• Join support groups- ones which deal specifically with the effects of autism on families. Get to know other families with autistic family members, and maintain ongoing communication with every caregiver and professional who works with your child.
  • Allow yourself to experience negative emotions, as these are normal under the circumstances, but seek support rather than allowing them to overwhelm you: anger, frustration, hopelessness, annoyance, and desperation.
  • Understand that you have certain rights: maintaining privacy and dignity for your family; seeking additional professional opinions; choosing to try or stop trying certain treatments or therapeutic interventions; and enforcing your position as your child’s parent and advocate for your family.

Statistics Demonstrating Effects of Autism on Families

The strain of coping with autism often has negative effects on the overall family unit. An August 2010 report published at (as originally reported in The Journal of Family Psychology) reported the effects of autism on families when it stated that while nearly 75 percent of parents with autistic children remain married, the other estimated 23.5 percent divorce. Researchers reported that divorce typically occurs after an autistic child reaches school age or around 8 years old, and that rate is higher in comparison to the 13.8 percent of parents in families with children who do not have developmental disabilities. [4]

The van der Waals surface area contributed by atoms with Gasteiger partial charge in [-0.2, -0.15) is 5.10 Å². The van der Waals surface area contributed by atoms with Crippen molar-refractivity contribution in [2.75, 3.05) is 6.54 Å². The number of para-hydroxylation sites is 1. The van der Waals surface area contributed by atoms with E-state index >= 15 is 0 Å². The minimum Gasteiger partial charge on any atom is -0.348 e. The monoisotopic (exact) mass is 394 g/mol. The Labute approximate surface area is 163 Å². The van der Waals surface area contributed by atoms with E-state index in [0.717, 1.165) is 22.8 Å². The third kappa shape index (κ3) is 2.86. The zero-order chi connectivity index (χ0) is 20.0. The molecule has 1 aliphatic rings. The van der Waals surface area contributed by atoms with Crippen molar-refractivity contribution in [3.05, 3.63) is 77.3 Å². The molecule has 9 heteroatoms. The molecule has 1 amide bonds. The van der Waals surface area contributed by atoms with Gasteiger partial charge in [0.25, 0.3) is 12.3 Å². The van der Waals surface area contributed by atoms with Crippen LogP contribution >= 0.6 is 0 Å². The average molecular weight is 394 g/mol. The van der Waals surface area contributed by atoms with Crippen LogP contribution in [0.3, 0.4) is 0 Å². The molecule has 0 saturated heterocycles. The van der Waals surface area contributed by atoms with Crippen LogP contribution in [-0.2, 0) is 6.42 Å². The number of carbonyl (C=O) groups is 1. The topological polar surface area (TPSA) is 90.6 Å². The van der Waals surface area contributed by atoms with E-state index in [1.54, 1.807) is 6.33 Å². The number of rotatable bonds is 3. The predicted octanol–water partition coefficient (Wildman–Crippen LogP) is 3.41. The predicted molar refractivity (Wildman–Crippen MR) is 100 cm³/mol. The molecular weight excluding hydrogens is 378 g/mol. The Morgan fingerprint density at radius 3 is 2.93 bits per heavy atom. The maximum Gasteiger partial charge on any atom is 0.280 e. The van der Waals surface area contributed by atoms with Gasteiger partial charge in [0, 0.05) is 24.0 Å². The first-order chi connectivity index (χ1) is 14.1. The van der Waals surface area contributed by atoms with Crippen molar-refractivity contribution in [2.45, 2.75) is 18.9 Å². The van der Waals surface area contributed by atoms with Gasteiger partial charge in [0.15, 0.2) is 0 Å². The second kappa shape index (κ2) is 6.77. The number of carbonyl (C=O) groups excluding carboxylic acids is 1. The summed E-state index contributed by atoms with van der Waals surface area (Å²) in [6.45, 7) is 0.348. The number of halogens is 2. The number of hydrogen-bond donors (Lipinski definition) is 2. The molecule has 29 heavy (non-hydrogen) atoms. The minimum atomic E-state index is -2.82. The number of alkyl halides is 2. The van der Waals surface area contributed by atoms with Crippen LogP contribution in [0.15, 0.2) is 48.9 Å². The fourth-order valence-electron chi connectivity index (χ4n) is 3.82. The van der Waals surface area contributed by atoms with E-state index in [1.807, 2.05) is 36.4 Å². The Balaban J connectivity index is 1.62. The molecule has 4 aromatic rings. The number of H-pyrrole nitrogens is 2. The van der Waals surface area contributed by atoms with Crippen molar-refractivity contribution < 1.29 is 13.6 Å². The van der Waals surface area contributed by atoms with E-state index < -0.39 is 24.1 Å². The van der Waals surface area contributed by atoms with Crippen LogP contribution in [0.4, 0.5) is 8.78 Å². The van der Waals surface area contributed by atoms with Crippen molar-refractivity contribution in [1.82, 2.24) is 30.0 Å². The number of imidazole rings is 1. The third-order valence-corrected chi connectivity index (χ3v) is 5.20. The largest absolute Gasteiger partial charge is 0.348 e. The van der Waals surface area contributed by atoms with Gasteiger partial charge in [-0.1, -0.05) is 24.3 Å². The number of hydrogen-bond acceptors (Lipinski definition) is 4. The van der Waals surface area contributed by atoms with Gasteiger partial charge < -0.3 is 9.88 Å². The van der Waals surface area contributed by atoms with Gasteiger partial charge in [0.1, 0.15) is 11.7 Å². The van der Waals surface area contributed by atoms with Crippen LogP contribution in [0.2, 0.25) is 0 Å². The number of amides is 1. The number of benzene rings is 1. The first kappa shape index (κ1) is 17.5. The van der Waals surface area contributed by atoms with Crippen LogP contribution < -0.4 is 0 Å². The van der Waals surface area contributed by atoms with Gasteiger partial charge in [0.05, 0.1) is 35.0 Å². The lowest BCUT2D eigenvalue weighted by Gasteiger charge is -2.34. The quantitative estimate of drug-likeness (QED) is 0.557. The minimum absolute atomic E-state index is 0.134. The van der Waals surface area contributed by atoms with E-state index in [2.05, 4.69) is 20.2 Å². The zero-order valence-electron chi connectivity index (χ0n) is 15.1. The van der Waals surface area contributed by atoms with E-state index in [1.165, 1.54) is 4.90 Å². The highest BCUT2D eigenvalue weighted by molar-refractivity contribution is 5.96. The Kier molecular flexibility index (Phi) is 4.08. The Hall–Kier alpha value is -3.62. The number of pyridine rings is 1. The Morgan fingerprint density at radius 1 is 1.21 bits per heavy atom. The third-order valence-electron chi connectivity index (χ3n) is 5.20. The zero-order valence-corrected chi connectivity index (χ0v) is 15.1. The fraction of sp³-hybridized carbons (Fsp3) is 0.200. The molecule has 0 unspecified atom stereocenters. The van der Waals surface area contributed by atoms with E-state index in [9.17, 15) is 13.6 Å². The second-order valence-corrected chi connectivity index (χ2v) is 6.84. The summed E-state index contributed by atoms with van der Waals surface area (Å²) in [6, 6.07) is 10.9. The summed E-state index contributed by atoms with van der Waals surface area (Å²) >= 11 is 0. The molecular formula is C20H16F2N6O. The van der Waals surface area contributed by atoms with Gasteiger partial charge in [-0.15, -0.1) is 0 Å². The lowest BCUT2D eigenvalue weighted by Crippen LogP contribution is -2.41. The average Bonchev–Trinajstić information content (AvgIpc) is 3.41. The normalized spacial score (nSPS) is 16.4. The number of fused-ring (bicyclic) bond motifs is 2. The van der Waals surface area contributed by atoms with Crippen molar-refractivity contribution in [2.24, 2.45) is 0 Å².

Another study, published at and originally reported in the March 2010 issue of Focus on Autism and Other Developmental Disabilities, demonstrated that approximately 30 percent of siblings of autistic family members exhibited symptoms indicative of inability to cope well and failure to develop normally. These siblings, according to the report, typically demonstrated abnormalities in areas of behavior, development, and learning. [5]


While autism makes life difficult for individuals so afflicted by it, their families also struggle with the overwhelming demands the disorder places on relationships. Professionals advise parents of autistic children to learn all they can about autism and its effects on the diagnosed individual, as well as the whole family unit; to join support groups; to glean professional advice; and to understand their rights as a family with an autistic child. Unfortunately, the burden of autism often results in a higher divorce rate than in families with normally developing children, and about a third of siblings exhibit abnormal development. The effects of autism on families demand that each family member learns strategic coping skills.


[1] Help with Autism, PDD-NOS, Asperger’s Syndrome, & Related Disorders. Retrieved from

[2] Handling the Shock of Diagnosis. Retrieved from

[3] Autism Speaks. Your Family & Autism. Retrieved from

[4] WebMD. Parents of Autistic Kids at Risk of Divorce? Retrieved from

[5] Sibling Side Effects of Autism. Retrieved from

Resources Support for Parents Dealing with Autism Spectrum Disorders. Retrieved from

Autism Speaks. Family Services. Retrieved from

[Image permission from the writer of this article; logo and pillow created to promote autism awareness - made by writer of this article].